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Up Close | with Kevin Carr of FloridaMakes

By: Jack Roth

FloridaMakes is the state of Florida affiliate of the nationwide National Institute of Standards and Technology’s Hollings Manufacturing Extension Program (NIST MEP). This nonprofit, industry-led public-private partnership was created by manufacturers, for manufacturers, and is having a profound impact on a critical business sector. Kevin Carr, CEO, understands the unique needs facing manufacturers — and that real-world insight is powering the nonprofit’s strategies to strengthen Florida’s manufacturing sector.

Manufacturing in the Blood

I was always fascinated by how things were made. My father had a remanufacturing company for electrical and mechanical automotive parts, so I grew up in a tear-down and reassembly environment.

After receiving an engineering degree, I started my career at the Philadelphia Naval Shipyard. I transitioned with the Navy into positions dealing with advanced manufacturing research, best manufacturing practices and managing a research group focused on circuit card assembly and production. I had the opportunity to see top production facilities such as Boeing, Lockheed, Harris, Northrup Grumman and Raytheon. I also learned the critical role played by America’s small and medium-sized manufacturers.

Those experiences led me to the National Institute of Standards and Technology (NIST)’s experimental initiative: creating technical centers to help small and medium-sized manufacturers adopt advanced technologies. That experiment became today’s NIST Manufacturing Extension Partnership (MEP). As the first director of MEP, I led the program as it evolved from seven centers into a fully integrated national system serving manufacturers in all 50 states and Puerto Rico, and a model federal-state-industry partnership, recognized for its high impact on business development, innovation and job creation.

I left in 2005 to transition to the private sector, consulting on technology-based economic development. In that capacity, I worked with Florida-based manufacturing associations to develop a proposal for a new MEP center. That proposal was competitively selected by NIST in 2015 and became FloridaMakes, awarded $3.5 million a year for 10 years, to be matched by state and local industry sources.

Florida’s Manufacturing Landscape

Currently there are more than 20,000 manufacturers in the state that employ over 360,000 people with an average wage of $57,000. However, 80 percent of these manufacturers employ 20 or fewer employees. When a customer has new requirements — becoming ISO certified, adopting a new technology, lowering costs — it can throw a wrench for companies lacking the bandwidth or in-house capabilities of larger manufacturers. Likewise, a company with a unique growth opportunity may need support to expand its manufacturing processes.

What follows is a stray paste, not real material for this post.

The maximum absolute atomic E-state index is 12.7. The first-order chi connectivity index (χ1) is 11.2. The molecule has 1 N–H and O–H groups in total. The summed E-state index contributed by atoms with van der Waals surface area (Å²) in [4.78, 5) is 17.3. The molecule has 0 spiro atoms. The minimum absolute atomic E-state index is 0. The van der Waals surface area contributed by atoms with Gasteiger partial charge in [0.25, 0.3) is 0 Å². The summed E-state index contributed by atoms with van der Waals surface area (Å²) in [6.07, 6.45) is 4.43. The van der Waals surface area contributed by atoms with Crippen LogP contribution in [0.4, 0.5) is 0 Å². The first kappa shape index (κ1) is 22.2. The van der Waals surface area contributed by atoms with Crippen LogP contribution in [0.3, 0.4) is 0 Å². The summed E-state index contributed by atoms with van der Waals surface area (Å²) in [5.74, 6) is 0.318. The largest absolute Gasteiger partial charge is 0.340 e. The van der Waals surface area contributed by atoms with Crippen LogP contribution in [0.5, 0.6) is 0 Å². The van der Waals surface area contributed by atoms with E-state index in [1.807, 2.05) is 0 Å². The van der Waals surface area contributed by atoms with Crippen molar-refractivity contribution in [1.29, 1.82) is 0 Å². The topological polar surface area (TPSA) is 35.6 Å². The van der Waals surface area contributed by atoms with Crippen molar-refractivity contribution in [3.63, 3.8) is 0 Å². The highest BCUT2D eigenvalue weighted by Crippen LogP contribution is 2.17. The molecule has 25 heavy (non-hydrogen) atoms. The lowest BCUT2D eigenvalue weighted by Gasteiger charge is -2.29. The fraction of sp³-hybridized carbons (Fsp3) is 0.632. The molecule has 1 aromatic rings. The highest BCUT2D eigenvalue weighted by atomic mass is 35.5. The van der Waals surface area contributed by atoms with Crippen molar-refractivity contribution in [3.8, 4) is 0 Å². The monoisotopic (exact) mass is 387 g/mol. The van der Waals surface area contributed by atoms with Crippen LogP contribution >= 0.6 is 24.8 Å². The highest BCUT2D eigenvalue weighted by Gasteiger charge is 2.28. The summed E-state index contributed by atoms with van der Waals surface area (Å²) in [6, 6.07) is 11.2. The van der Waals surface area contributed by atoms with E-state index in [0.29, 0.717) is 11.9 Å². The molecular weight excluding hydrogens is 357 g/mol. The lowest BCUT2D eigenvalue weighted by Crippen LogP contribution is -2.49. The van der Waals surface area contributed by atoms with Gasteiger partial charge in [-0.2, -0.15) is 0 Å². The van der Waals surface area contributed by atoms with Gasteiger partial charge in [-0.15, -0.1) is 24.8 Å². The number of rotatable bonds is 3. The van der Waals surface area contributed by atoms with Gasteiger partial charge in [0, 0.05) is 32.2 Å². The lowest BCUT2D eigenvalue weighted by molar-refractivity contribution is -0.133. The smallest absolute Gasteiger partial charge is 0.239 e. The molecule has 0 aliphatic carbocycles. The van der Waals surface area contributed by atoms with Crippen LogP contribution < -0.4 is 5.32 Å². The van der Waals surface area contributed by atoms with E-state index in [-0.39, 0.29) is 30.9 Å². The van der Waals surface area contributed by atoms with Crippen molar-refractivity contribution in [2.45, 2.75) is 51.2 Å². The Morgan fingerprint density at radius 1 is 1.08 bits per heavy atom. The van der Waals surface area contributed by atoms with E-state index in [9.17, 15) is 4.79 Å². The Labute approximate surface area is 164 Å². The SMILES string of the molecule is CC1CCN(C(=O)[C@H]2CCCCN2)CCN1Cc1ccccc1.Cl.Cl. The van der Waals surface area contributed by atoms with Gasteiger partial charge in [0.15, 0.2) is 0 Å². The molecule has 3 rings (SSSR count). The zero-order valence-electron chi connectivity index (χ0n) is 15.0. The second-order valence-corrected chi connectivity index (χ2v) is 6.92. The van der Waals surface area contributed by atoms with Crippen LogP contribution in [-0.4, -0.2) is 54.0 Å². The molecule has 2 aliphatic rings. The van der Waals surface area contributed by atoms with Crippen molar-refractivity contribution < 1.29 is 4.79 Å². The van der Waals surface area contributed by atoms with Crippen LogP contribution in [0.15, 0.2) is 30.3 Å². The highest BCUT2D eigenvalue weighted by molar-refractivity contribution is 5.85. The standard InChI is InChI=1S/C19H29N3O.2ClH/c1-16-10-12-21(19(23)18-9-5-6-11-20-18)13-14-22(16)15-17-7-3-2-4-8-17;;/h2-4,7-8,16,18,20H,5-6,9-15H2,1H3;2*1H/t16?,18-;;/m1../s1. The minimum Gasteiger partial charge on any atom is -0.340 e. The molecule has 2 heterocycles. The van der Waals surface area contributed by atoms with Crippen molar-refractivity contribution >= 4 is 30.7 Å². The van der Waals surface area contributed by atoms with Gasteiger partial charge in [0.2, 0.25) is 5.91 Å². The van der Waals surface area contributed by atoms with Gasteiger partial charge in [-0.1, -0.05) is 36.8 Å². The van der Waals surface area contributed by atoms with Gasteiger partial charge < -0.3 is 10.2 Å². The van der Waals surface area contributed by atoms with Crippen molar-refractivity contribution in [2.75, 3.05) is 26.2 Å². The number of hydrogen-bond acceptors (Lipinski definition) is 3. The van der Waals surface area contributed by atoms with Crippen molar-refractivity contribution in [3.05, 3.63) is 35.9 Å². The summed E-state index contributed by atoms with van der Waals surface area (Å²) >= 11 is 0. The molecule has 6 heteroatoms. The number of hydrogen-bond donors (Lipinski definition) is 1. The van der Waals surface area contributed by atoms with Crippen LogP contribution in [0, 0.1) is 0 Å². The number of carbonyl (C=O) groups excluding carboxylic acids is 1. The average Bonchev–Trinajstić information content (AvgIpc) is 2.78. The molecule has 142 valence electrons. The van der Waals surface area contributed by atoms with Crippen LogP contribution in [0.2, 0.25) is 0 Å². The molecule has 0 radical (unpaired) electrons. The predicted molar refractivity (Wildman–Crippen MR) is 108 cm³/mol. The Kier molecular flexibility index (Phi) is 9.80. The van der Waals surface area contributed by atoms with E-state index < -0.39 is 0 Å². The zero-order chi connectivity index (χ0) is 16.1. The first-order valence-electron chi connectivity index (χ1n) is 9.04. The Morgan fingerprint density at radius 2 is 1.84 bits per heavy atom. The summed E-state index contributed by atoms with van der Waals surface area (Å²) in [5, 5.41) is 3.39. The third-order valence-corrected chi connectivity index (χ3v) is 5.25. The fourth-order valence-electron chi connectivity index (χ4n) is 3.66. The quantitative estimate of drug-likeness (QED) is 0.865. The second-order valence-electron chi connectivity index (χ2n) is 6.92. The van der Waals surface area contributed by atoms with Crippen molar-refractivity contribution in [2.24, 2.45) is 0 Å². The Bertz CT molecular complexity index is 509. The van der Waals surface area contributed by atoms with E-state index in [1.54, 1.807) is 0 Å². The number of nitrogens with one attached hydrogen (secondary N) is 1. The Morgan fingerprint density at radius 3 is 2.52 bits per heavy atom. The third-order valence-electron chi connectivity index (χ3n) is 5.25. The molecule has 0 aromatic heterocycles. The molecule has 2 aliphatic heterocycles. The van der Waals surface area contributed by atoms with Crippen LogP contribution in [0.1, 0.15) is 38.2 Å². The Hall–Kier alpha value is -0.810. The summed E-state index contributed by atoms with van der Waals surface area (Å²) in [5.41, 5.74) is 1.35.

Over the years, we’ve disconnected manufacturing from an “American” thing to do. We need parents, students and schools to understand manufacturing’s lucrative and diverse careers. During National Manufacturing Month each October, many companies offer plant tours, showcasing manufacturing innovation and opportunities, such as machinist, craftsperson, engineer, programmer and more.

With assistance from regional manufacturers associations and partners, we also hold industry focus groups to identify skills needed to support manufacturing growth. We worked with CareerSource Florida on this effort, to inform state and regional investment and strategies for industry training and talent development.

The key is being proactive to what’s coming down the road. We need to offer specific training and continuing education so people can evolve into these sector jobs. This is the deciding factor in whether or not manufacturing continues to grow and prosper here.

Achieving Measurable Impact

We measure what we do by whether we can help retain or increase sales, increase cost savings, preserve capital investment, etc. To date, 55 Florida manufacturers reported economic results of more than $86 million from the services we’ve provided, and they also retained or added a total of 884 manufacturing jobs as a direct result of our efforts. These results are powerful because they are reported directly by companies.

Strengthening our manufacturing base has a multiplier effect for Florida’s economy. That’s because, according to the Manufacturing Alliance for Productivity and Innovation, every dollar invested in manufactured goods creates another $3.60 in other sectors. Our goal is to accelerate that impact, supporting the creation of high-value products and high-wage career opportunities for this generation of Floridians and the next. 

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About the author

Jack Roth

A veteran journalist and author, Jack Roth is managing editor of i4 Business magazine. Jack has been writing about Central Florida business, technology and economic development for more than 20 years.

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